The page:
Paulding's Works: Letters from the South, by a Northern man

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Stran 12 - Save base authority from others' books. • These earthly godfathers of heaven's lights, That give a name to every fixed star, Have no more profit of their shining nights, Than those that walk, and wot not what they are.
Stran 208 - I shall feel no pain from the toil or danger of the campaign; my unhappiness will flow from the uneasiness I know you will feel from being left alone. I therefore beg that you will summon your whole fortitude and pass your time as agreeably as possible. Nothing will give me so much sincere satisfaction as to hear this, and to hear it from your own pen.
Stran 208 - I should return. That was the case. It was utterly out of my power to refuse this appointment without exposing my character to such censures as would have reflected dishonor upon myself, and given pain to my friends. This, I am sure, could not, and ought not, to be pleasing to you, and must have lessened me considerably in my own esteem.
Stran 86 - Dicky became a person of great distinction in the beau monde, and has ever since decided on the afl'airs of France, with as little opposition as the allied powers do at this time. So long as this distinction is attained to in society, merely from the circumstance of having been a year or two abroad, it is to be feared that our young men will continue as heretofore, better acquainted with every other country than their own; which of all others is best worthy of their attention, as of all others it...
Stran 72 - ... his cheek in a manner not to be borne. The wagoner flapped his hands against his hips, and crowed like a cock ; the batteauxman curved his neck, and neighed like a horse. Being, however, men of rather phlegmatic habits, they kept their tempers so far as not to come to blows just then. In a few minutes the wagoner swore "he had the handsomest sweetheart of any man in all Greenbriar.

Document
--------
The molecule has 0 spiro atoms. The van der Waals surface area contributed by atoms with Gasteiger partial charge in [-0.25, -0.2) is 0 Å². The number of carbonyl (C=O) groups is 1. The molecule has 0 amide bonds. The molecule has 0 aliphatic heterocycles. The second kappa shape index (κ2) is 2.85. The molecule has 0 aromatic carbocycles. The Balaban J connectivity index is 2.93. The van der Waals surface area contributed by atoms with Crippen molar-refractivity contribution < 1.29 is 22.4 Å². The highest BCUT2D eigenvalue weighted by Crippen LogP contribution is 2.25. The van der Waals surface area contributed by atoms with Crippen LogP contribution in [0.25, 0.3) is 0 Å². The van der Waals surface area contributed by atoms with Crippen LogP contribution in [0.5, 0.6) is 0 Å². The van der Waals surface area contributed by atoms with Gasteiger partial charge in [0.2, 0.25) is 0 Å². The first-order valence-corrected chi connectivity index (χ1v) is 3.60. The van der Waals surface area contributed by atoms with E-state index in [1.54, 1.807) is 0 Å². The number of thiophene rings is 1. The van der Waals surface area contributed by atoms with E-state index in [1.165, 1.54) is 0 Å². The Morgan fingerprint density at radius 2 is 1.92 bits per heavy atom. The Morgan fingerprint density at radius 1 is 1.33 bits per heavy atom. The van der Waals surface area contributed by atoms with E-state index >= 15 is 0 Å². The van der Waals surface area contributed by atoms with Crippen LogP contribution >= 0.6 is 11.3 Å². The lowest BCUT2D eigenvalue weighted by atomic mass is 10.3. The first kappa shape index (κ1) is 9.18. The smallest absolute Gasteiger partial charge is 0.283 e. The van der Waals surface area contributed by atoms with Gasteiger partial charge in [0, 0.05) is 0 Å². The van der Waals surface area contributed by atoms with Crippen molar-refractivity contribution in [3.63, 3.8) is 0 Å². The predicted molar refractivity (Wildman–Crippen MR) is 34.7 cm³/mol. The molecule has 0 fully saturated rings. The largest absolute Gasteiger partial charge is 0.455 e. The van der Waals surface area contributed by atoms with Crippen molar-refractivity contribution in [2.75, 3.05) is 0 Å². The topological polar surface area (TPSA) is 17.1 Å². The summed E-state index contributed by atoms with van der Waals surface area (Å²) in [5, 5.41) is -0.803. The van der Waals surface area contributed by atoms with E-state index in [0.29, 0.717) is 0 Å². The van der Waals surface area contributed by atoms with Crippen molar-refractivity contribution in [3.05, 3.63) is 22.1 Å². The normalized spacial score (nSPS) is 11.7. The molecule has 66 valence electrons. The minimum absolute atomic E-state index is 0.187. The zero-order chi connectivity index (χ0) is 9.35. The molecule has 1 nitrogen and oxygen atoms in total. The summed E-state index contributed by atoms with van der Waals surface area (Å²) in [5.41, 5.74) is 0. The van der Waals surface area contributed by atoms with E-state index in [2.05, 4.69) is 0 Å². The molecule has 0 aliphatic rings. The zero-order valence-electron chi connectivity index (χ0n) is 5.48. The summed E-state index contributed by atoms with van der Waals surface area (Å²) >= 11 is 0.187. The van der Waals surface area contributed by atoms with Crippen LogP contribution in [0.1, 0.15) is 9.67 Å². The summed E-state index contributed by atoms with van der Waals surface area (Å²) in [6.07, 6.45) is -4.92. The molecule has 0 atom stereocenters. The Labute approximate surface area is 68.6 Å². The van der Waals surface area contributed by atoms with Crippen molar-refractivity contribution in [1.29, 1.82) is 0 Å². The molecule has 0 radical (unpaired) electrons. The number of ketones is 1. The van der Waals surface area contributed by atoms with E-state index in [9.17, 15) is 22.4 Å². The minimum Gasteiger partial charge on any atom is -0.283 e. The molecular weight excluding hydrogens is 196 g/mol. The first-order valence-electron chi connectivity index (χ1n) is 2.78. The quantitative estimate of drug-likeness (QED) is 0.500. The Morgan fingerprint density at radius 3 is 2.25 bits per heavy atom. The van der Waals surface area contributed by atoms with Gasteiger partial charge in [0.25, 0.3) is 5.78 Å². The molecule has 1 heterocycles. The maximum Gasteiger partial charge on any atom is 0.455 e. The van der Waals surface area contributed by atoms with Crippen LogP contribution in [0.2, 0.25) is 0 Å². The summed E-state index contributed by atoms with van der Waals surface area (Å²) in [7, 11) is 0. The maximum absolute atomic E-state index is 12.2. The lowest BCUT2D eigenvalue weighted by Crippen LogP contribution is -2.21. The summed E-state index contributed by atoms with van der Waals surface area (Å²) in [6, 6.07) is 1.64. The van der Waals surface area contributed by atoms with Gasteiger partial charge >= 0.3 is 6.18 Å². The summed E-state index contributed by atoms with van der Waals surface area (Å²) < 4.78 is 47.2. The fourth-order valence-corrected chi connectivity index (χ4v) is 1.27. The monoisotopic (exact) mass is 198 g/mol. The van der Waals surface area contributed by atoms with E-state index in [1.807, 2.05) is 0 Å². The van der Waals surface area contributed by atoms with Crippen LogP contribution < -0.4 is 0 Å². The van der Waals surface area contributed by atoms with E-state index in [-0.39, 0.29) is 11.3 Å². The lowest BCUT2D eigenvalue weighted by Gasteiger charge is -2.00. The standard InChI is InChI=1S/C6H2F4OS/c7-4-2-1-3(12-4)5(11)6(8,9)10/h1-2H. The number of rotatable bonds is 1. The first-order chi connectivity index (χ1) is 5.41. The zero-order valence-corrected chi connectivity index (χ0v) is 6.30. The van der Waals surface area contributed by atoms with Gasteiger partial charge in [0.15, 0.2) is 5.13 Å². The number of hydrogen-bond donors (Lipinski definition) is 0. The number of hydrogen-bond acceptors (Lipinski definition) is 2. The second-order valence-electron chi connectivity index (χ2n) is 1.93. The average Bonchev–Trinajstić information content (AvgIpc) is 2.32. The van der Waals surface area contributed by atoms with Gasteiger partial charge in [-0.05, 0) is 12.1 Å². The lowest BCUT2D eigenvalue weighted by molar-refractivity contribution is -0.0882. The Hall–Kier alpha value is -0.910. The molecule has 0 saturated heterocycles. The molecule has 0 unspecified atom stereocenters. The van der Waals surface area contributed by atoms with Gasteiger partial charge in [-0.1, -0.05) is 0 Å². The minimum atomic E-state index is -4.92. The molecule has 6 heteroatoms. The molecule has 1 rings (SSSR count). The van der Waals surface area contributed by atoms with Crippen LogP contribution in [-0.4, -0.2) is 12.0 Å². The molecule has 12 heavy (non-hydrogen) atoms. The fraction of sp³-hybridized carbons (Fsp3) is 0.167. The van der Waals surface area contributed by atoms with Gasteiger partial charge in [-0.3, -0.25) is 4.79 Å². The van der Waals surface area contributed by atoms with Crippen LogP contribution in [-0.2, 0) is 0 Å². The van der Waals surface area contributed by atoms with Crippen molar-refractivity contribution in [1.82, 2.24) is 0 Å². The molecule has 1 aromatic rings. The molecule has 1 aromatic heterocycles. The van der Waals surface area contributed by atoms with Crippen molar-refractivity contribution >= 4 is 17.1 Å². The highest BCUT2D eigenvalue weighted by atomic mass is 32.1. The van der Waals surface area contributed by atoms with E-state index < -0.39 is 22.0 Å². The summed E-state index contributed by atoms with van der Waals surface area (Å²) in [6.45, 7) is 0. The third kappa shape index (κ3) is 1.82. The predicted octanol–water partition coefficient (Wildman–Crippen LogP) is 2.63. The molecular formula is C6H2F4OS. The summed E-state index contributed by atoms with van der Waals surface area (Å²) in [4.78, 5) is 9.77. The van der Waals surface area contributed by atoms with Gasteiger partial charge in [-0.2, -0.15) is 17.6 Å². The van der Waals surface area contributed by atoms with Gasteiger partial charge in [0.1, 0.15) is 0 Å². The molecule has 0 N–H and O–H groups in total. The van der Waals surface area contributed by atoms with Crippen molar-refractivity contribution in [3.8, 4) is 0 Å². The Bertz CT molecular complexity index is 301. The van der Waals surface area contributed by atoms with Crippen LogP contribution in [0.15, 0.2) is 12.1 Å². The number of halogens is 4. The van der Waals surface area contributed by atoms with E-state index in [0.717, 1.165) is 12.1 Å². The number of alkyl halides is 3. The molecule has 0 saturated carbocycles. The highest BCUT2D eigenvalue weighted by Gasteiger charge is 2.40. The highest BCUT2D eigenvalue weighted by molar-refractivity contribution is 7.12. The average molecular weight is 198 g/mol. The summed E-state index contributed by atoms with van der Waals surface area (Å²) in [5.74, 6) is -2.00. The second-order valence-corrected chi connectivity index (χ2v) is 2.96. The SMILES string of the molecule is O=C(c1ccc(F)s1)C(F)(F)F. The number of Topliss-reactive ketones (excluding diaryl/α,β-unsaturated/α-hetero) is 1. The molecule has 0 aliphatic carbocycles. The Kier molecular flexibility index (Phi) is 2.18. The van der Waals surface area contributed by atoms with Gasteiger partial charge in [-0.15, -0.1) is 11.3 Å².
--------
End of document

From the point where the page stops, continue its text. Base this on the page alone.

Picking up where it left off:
Stran 11 - ... in the minds of those who love to indulge in the contemplation of beautiful scenes. We are the sons of earth, and the indissoluble kindred between nature and man, is demonstrated by our sense of her beauties. I shall not soon forget last evening, which Oliver and myself spent at this place. It was such as can never be described — I will therefore not attempt it ; but it was still as the sleep of innocence — pure as ether, and bright as immortality.
Stran 208 - I shall rely therefore confidently on that Providence, which has heretofore preserved and been bountiful to me, not doubting but that I shall return safe to you in the fall. I shall feel no pain from the toil or...
Stran 208 - But as it has been a kind of destiny that has thrown me upon this service, I shall hope that my undertaking it is designed to answer some good purpose. You might, and I suppose did, perceive, from the tenor of my letters...
Stran 9 - ... he had never seen before, who carried a great fin on his back, was shaped like a sunfish, and hissed ten times louder than his neighbours. The existence of a valley somewhere in this part of the world, containing a vast number of rattlesnakes, is believed by many well-informed people ; but as to the little fellow with the fin, his being must remain a matter of doubt for the present.

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